Ernest Howard Crosby

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Ernest Howard Crosby in 1904
Cover of a 1902 New York publication of Captain Jinks, Hero, by Ernest Howard Crosby

Ernest Howard Crosby (1856–1907) was an American reformer and author, born in New York City, the son of Presbyterian minister Howard Crosby,[1] and a relative of prolific hymnwriter and rescue mission worker Fanny Crosby.

He was educated at New York University and the Columbia Law School. He was a member of the Delta Phi fraternity during his time at New York University. While a member of the State Assembly (1887–1889), he introduced three high-license bills, all vetoed by the Governor. From 1889 to 1894 he was judge of the Court of the First Instance at Alexandria, Egypt. He became an exponent of the theories of Count Tolstoy, whom he visited before his return to America; his relations with the great Russian later ripened into intimate friendship, and he devoted himself in America largely to promulgating Tolstoy's ideas of universal peace. His book, Plain Talk in Psalm and Parable (1899), was widely commended by such writers as Björnson, Kropotkin, and Zangwill. He was a vegetarian.[2] He wrote:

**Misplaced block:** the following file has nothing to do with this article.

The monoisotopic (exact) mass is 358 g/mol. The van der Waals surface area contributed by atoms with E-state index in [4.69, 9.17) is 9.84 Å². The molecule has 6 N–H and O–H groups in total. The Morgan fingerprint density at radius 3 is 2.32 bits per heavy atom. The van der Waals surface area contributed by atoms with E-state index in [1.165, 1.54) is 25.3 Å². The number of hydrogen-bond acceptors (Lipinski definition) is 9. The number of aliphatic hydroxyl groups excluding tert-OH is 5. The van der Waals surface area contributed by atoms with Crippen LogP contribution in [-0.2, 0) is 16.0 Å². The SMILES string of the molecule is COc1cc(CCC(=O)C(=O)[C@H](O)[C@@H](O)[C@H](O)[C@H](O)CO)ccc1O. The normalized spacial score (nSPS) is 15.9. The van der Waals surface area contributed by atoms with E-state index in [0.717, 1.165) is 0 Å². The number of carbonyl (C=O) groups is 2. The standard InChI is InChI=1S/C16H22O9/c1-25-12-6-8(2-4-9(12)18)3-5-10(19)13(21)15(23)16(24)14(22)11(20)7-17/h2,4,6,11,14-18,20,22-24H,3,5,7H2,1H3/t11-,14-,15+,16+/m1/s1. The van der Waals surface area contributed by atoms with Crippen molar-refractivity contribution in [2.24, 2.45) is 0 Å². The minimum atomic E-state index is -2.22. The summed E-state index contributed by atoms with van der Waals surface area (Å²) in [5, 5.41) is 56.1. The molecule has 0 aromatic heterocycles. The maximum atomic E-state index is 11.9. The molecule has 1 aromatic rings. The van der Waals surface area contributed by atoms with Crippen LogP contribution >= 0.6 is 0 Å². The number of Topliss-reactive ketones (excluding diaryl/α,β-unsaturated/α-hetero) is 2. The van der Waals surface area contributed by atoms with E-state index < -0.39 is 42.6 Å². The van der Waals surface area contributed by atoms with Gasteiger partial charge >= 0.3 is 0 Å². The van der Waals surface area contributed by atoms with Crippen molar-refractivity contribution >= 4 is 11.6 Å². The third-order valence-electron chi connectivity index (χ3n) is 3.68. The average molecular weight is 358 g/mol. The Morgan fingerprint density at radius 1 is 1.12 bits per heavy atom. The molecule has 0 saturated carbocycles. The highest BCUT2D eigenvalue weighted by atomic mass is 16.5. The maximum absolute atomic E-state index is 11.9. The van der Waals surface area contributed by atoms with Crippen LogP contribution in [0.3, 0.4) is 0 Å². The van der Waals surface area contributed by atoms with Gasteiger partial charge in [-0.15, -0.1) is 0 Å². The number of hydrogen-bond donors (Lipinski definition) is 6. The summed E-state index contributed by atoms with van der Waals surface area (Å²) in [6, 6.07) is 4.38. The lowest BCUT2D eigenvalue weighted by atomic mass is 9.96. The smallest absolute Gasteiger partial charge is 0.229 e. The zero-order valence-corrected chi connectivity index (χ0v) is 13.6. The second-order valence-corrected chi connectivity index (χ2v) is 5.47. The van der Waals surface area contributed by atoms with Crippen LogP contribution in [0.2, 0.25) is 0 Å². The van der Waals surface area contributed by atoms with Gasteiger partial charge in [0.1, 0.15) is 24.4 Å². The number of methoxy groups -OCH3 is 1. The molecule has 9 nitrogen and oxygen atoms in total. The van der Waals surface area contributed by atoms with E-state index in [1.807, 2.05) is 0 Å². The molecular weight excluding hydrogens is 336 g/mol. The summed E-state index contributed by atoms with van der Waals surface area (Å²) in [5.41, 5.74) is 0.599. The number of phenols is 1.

• Captain Jinks, Hero, illustrated by Daniel Carter Beard, (1902)
  • Swords and Plowshares (1902)
  • Tolstoy and his Message (1903; second edition, 1904)
  • Tolstoy as a Schoolmaster (1904)
  • Carpenter: Poet and Prophet (second edition, 1905)
  • Garrison, the Non-Resistant and abolitionist (Chicago, 1905)
  • Broad-Cast (1905)
  • The Meat Fetish : Two Essays on Vegetarianism, (by Ernest Howard Crosby and Elisée Reclus, 1905)
  • Labor and Neighbor (1908)


  •  This article incorporates text from a publication now in the public domainGilman, D. C.; Thurston, H. T.; Colby, F. M., eds. (1905). "article name needed". New International Encyclopedia (1st ed.). New York: Dodd, Mead.CS1 maint: ref=harv (link)<templatestyles src="Module:Citation/CS1/styles.css"></templatestyles>


  1. Ralph E. Luker, The Social Gospel in Black and White: American Racial Reform, 1885-1912 (UNC Press Books, 1998):242.
  2. Iacobbo & Iacobbo, Vegetarian America: A History, (Praeger, 2004), pp. 143–147.

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